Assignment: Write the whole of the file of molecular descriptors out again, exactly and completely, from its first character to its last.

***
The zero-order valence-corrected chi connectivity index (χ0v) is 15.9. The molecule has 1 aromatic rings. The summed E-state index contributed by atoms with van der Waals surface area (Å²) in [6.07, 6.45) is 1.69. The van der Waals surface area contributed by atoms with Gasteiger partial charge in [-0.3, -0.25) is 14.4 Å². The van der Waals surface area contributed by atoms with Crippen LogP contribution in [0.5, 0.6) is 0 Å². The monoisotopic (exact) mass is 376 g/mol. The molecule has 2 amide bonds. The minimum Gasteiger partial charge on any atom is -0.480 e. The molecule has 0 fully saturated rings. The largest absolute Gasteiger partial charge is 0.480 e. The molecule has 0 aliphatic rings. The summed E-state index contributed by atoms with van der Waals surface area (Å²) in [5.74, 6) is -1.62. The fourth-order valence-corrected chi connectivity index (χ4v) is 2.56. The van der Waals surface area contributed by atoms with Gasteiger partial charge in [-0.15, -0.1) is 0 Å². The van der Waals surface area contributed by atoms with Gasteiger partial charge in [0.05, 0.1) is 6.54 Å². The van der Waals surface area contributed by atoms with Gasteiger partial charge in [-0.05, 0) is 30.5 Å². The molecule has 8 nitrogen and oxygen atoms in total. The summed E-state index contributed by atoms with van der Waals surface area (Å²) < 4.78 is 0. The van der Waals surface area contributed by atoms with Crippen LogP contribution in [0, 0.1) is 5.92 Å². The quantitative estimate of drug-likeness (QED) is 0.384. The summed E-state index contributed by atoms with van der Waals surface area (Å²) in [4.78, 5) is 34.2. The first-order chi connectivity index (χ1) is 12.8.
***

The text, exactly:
The zero-order valence-corrected chi connectivity index (χ0v) is 15.9. The molecule has 1 aromatic rings. The summed E-state index contributed by atoms with van der Waals surface area (Å²) in [6.07, 6.45) is 1.69. The van der Waals surface area contributed by atoms with Gasteiger partial charge in [-0.3, -0.25) is 14.4 Å². The van der Waals surface area contributed by atoms with Crippen LogP contribution in [0.5, 0.6) is 0 Å². The monoisotopic (exact) mass is 376 g/mol. The molecule has 2 amide bonds. The minimum Gasteiger partial charge on any atom is -0.480 e. The molecule has 0 fully saturated rings. The largest absolute Gasteiger partial charge is 0.480 e. The molecule has 0 aliphatic rings. The summed E-state index contributed by atoms with van der Waals surface area (Å²) in [5.74, 6) is -1.62. The fourth-order valence-corrected chi connectivity index (χ4v) is 2.56. The van der Waals surface area contributed by atoms with Gasteiger partial charge in [-0.15, -0.1) is 0 Å². The van der Waals surface area contributed by atoms with Gasteiger partial charge in [0.05, 0.1) is 6.54 Å². The van der Waals surface area contributed by atoms with Gasteiger partial charge in [-0.05, 0) is 30.5 Å². The molecule has 8 nitrogen and oxygen atoms in total. The summed E-state index contributed by atoms with van der Waals surface area (Å²) < 4.78 is 0. The van der Waals surface area contributed by atoms with Crippen LogP contribution in [0, 0.1) is 5.92 Å². The quantitative estimate of drug-likeness (QED) is 0.384. The summed E-state index contributed by atoms with van der Waals surface area (Å²) in [4.78, 5) is 34.2. The first-order chi connectivity index (χ1) is 12.8.